Fixing mistakes for better content moderation: Facebook

Brunilde Fioravanti
Luglio 19, 2018

The reason, says the moderator, is that "they have a lot of followers so they're generating a lot of revenue for Facebook".

The reporter found that shocking examples of child abuse, racism, and violence were allowed to remain on Facebook. Instead they are marked as "disturbing child abuse" and remain accessible...

In a separate letter written to Nicole Kleeman, Executive Producer at Glasgow-based Firecrest Films who raised the issues with Facebook, Bickert said a review is going on regarding training practices across Facebook contractor teams, including the Dublin-based CPL Resources, the largest moderation centre for United Kingdom content.

Leading far-right activists have received special protection from Facebook, preventing their pages from being deleted even after a pattern of behaviour that would typically result in moderator action being taken. Creating a safe environment where people from all over the world can share and connect is core to Facebook's long-term success.

It isn't the first time watchdog groups have noticed bad content circularing over Facebook, despite the company's efforts to clean the site up.

Facebook also provided a transcript of Channel 4's interview with VP of public policy Richard Allen.

Speaking to the US Senate earlier this year, Mark Zuckerberg told senators that "we don't allow people under the age of 13 to use Facebook", but did not disclose the fact that Facebook trains its moderators to not act on visual evidence to the contrary.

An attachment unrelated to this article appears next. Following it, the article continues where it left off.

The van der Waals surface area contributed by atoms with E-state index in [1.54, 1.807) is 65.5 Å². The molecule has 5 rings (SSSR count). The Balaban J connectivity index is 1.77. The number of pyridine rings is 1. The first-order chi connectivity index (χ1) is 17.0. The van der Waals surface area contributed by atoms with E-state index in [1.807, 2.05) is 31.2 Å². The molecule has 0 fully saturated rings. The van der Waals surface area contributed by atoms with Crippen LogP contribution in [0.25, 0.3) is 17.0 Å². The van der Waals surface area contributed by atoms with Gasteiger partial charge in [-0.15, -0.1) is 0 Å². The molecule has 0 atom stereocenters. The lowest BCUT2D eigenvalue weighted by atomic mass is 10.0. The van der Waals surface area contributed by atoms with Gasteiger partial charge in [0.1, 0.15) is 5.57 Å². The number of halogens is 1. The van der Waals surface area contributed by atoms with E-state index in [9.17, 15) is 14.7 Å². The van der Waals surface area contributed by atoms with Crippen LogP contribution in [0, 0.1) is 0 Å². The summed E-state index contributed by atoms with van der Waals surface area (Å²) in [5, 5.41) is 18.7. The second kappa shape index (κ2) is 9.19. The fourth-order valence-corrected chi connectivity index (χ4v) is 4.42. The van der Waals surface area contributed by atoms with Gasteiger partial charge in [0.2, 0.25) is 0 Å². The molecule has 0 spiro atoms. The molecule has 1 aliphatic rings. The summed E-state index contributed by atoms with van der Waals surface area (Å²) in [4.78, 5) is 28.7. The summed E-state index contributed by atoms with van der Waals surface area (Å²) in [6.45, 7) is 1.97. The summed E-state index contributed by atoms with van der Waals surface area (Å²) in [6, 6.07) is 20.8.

However, Business Insider noted it could still find a version of the video on Facebook.

CEO of Retail Excellence, Lorraine Higgins today said that, based on the documentary, the group has made a decision to suspend its partnership with Facebook until further notice.

The report also found that instances of hate speech, including a comment directed at Muslim immigrants to "fuck off back to your own countries", were allowed to stay on the site.

In a blog post published today, Monika Bickert, Facebook's vice president of global policy management, referring to the documentary, said: "It's clear that some of what is in the program does not reflect Facebook's policies or values and falls short of the high standards we expect".

One CPL Resources employee was quoted telling the undercover Dispatches reporter that some violent content is left on Facebook because "if you start censoring too much then people lose interest in the platform. It's all about making money at the end of the day", an unnamed Facebook moderator allegedly told the filmmakers.

Allan, in media statements in response to the documentary, admitted that they've made mistakes and said they are "providing additional training", and that they "remove content from Facebook no matter who posts it". "But I just don't agree that that is the experience that most people want and that's not the experience we're trying to deliver", he said. It is produced by Firecrest Films.

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